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Title: Hydride oxidation from a titanium–aluminum bimetallic complex: insertion, thermal and electrochemical reactivity

Abstract

We report the synthesis and reactivity of paramagnetic heterometallic complexes containing a Ti(III)-μ-H-Al(III) moiety. Combining different stoichiometries amounts of Cp 2TiCl and KH 3AlC(TMS) 3 (Cp = cyclopentadienyl, TMS = trimethylsilyl) resulted in the formation of either bimetallic Cp 2Ti(μ-H) 2(H)AlC(TMS) 3 (2) or trimetallic (Cp 2Ti) 2(μ-H) 3(H)AlC(TMS) 3 (3) via salt metathesis pathways. While these complexes were indefinitely stable at room temperature, the bridging hydrides were readily activated upon exposure to heteroallenes, heating, or electrochemical oxidation. In each case, formal hydride oxidation occurred, but the isolated product maintained the +3 oxidation state at both metal centers. The nature of this reactivity was explored using deuterium labelling experiments and Density Functional Theory (DFT) calculations. It was found that while C–H activation from the Ti(III) bimetallic may occur through a σ-bond metathesis pathway, chemical oxidation to Ti(IV) promotes bimolecular reductive elimination of dihydrogen to form a Ti(III) product.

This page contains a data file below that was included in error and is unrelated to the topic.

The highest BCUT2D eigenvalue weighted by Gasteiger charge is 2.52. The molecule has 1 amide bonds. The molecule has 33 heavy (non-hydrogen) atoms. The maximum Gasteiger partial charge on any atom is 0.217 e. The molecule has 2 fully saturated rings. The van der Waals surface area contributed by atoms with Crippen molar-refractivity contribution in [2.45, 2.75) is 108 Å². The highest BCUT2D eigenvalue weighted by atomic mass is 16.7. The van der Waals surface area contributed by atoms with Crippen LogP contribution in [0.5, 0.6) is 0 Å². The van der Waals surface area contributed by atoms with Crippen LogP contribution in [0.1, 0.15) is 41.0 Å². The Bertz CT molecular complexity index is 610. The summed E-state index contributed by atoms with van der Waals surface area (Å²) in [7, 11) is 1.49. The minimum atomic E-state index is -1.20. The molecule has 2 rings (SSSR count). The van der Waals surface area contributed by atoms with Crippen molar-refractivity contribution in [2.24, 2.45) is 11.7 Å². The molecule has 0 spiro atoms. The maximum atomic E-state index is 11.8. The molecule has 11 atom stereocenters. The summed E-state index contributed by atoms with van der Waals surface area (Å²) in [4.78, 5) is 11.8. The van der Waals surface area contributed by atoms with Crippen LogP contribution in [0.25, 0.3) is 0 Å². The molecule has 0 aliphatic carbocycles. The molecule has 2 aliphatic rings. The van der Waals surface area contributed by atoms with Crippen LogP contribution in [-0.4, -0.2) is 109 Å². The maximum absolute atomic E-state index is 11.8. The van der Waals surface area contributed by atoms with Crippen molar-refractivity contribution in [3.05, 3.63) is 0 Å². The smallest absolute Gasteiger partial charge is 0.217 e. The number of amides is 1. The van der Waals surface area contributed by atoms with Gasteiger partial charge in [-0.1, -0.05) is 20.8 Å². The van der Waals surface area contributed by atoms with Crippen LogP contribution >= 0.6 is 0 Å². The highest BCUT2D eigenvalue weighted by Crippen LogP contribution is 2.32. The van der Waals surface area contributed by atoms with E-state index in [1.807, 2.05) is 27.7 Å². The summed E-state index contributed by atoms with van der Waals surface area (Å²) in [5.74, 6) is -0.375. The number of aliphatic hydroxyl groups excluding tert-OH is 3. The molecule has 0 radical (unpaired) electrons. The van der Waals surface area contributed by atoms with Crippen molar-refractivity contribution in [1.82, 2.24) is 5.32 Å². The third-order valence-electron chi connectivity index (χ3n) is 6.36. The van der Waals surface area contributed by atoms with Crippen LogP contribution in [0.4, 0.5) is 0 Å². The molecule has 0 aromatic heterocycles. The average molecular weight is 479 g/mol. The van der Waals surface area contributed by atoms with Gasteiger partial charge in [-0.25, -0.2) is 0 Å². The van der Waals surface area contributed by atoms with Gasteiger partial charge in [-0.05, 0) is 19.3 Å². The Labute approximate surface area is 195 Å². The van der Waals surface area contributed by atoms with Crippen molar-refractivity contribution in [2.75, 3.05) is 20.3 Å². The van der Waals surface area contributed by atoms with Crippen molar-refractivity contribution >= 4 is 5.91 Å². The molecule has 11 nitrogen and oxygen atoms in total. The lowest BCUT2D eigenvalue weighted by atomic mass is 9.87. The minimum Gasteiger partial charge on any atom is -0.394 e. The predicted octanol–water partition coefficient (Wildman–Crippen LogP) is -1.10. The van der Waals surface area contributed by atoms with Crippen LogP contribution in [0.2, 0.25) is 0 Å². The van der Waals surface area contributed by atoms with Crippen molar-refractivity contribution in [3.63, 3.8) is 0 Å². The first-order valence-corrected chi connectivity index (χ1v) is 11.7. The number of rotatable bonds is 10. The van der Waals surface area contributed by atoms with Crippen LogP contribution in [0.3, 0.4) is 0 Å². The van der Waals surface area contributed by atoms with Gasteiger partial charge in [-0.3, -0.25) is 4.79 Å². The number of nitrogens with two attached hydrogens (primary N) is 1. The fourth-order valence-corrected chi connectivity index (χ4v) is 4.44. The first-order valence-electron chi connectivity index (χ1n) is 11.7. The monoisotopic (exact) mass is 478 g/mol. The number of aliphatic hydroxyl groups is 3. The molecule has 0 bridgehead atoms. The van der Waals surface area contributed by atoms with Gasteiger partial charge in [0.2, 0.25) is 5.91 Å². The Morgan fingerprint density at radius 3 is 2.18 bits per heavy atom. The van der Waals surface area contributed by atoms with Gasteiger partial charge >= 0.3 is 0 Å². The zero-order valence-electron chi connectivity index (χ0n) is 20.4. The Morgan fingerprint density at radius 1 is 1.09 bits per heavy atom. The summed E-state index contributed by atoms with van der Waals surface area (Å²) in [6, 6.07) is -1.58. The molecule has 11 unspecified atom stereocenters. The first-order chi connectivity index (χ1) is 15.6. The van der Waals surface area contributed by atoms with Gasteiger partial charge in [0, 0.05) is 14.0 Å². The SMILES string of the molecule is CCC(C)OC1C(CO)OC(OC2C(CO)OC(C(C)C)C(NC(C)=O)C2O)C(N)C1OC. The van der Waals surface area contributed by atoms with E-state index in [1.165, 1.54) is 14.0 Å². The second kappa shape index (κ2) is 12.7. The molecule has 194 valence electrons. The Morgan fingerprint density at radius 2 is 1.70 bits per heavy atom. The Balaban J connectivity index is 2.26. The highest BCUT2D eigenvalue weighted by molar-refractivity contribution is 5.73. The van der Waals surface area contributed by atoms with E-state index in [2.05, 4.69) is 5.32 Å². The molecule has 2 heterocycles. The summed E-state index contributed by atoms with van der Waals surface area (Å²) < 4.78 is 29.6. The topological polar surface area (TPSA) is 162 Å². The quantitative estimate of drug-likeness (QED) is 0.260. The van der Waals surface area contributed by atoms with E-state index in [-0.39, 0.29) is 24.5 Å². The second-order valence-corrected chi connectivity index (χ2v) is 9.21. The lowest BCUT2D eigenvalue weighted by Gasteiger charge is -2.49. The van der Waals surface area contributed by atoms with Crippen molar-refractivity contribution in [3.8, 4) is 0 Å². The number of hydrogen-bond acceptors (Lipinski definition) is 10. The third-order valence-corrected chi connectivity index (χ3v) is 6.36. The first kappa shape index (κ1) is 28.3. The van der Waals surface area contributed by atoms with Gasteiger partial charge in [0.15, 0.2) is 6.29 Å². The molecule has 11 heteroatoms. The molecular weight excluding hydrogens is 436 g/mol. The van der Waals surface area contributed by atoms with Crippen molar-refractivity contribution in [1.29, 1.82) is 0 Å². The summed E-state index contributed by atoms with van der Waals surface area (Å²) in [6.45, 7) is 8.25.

Authors:
 [1];  [2]; ORCiD logo [2]; ORCiD logo [2]; ORCiD logo [2]
  1. Univ. of California, Berkeley, CA (United States)
  2. Univ. of California, Berkeley, CA (United States); Lawrence Berkeley National Lab. (LBNL), Berkeley, CA (United States)
Publication Date:
Research Org.:
Lawrence Berkeley National Lab. (LBNL), Berkeley, CA (United States)
Sponsoring Org.:
USDOE Office of Science (SC), Basic Energy Sciences (BES) (SC-22)
OSTI Identifier:
1399463
Grant/Contract Number:
AC02-05CH11231
Resource Type:
Journal Article: Accepted Manuscript
Journal Name:
Chemical Science
Additional Journal Information:
Journal Volume: 8; Journal Issue: 7; Journal ID: ISSN 2041-6520
Publisher:
Royal Society of Chemistry
Country of Publication:
United States
Language:
English
Subject:
37 INORGANIC, ORGANIC, PHYSICAL, AND ANALYTICAL CHEMISTRY

Citation Formats

Brown, Alexandra C., Altman, Alison B., Lohrey, Trevor D., Hohloch, Stephan, and Arnold, John. Hydride oxidation from a titanium–aluminum bimetallic complex: insertion, thermal and electrochemical reactivity. United States: N. p., 2017. Web. doi:10.1039/c7sc01835e.
Brown, Alexandra C., Altman, Alison B., Lohrey, Trevor D., Hohloch, Stephan, & Arnold, John. Hydride oxidation from a titanium–aluminum bimetallic complex: insertion, thermal and electrochemical reactivity. United States. doi:10.1039/c7sc01835e.
Brown, Alexandra C., Altman, Alison B., Lohrey, Trevor D., Hohloch, Stephan, and Arnold, John. Wed . "Hydride oxidation from a titanium–aluminum bimetallic complex: insertion, thermal and electrochemical reactivity". United States. doi:10.1039/c7sc01835e. https://www.osti.gov/servlets/purl/1399463.
@article{osti_1399463,
title = {Hydride oxidation from a titanium–aluminum bimetallic complex: insertion, thermal and electrochemical reactivity},
author = {Brown, Alexandra C. and Altman, Alison B. and Lohrey, Trevor D. and Hohloch, Stephan and Arnold, John},